The White House denied reports that President Donald Trump had been briefed by intelligence officials about, but had done nothing to respond to, an effort by Russian President Vladimir Putin to put bounties on U.S. and allied troops in Afghanistan.
The statement, released Saturday evening, came shortly after Democratic presidential nominee Joe Biden slammed Trump for the alleged inaction, which was first detailed in a New York Times report on Friday.
“While the White House does not routinely comment on alleged intelligence or internal deliberations, the CIA Director, National Security Adviser, and the Chief of Staff can all confirm that neither the President nor the Vice President were briefed on the alleged Russian bounty intelligence,” White House Press Secretary Kayleigh McEnany said in a statement.
McEnany said she wasn’t commenting on the “merit of the alleged intelligence” on Russia’s moves, major elements of which were also reported by the Washington Post.
Russian military intelligence units offered the bounties to Afghan militants to kill U.S. and U.K. troops, according to the New York Times, which said that Trump had been briefed and the administration had spent months considering a response but had made no final decisions.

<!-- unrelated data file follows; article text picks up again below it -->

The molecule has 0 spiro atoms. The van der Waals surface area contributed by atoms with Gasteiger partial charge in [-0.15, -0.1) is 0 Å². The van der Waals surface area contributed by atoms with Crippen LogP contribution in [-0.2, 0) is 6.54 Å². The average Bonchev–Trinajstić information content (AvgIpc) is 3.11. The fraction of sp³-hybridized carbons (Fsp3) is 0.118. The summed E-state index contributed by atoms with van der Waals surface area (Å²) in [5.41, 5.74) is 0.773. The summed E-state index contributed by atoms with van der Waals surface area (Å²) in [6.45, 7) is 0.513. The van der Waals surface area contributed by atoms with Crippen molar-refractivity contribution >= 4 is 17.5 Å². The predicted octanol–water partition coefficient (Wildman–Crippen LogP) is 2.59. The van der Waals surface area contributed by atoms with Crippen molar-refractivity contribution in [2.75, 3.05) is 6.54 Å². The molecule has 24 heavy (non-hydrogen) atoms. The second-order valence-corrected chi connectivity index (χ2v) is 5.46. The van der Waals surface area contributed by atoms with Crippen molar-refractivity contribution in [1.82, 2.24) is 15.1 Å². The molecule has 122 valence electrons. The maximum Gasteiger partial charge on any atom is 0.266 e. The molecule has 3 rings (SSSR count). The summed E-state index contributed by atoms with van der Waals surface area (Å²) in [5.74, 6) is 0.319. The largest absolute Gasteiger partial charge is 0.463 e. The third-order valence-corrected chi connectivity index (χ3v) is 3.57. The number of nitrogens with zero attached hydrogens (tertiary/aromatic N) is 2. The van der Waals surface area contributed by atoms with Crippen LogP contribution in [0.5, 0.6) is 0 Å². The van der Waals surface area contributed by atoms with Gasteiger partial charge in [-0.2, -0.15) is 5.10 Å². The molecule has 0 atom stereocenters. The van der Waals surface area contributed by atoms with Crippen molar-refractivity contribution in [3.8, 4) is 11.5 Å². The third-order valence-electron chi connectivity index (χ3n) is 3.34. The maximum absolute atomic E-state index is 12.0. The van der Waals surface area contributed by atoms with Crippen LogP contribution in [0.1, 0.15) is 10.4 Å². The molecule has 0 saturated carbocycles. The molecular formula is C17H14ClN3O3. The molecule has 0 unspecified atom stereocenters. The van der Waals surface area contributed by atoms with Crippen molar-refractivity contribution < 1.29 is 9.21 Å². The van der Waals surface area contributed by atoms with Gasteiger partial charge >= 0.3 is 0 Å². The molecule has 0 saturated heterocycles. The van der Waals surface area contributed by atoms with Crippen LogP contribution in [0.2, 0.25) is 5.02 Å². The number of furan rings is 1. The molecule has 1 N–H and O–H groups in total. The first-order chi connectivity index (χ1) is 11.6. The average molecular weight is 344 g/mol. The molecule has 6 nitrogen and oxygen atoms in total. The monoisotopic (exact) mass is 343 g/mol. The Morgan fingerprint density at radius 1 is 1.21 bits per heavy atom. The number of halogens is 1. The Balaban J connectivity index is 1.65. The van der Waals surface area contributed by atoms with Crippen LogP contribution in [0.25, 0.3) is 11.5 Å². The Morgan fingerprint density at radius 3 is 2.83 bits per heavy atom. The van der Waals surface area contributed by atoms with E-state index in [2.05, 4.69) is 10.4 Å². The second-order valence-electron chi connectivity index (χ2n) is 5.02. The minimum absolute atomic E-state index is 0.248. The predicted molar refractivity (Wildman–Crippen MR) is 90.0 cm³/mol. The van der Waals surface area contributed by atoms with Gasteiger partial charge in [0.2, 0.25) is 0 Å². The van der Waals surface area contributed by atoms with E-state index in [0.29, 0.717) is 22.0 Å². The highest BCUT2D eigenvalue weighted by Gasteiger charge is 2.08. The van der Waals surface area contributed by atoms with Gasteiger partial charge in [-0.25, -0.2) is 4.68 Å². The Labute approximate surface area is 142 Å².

Biden pounced on the topic during an Asian and Pacific Islander American Vote virtual town hall meeting.
“Donald Trump has continued his embarrassing campaign of deference and debasing himself before Vladimir Putin,” the former vice president said on Saturday. “He had has this information, according to the [New York] Times, and yet he offered to host Putin in the United States and sought to invite Russia to rejoin the G7.”
Biden, Trump’s rival in the November election, also went after Russia’s leader, saying “there is no bottom to the depth of Vladimir Putin and the Kremlin’s depravity.”
If the Times report is accurate, Trump’s reaction amounts to “worse than nothing,” Biden added. Trump has sought friendly relations with Putin, who made efforts to boost him in the 2016 election.
“His entire presidency has been a gift to Putin, but this is beyond the pale,” Biden said. “It’s a betrayal of the most sacred duty we bear as a nation — protect and equip our troops when we go into harm’s way.”
The “betrayal” applies to military families as well, said Biden, invoking his own experience as a father who sent his son Beau to Iraq a decade ago. “I’m disgusted on behalf of those families whose loved ones are serving today.”
If he’s elected, Biden said, “Vladimir Putin will be confronted and we’ll impose serious costs on Russia.”
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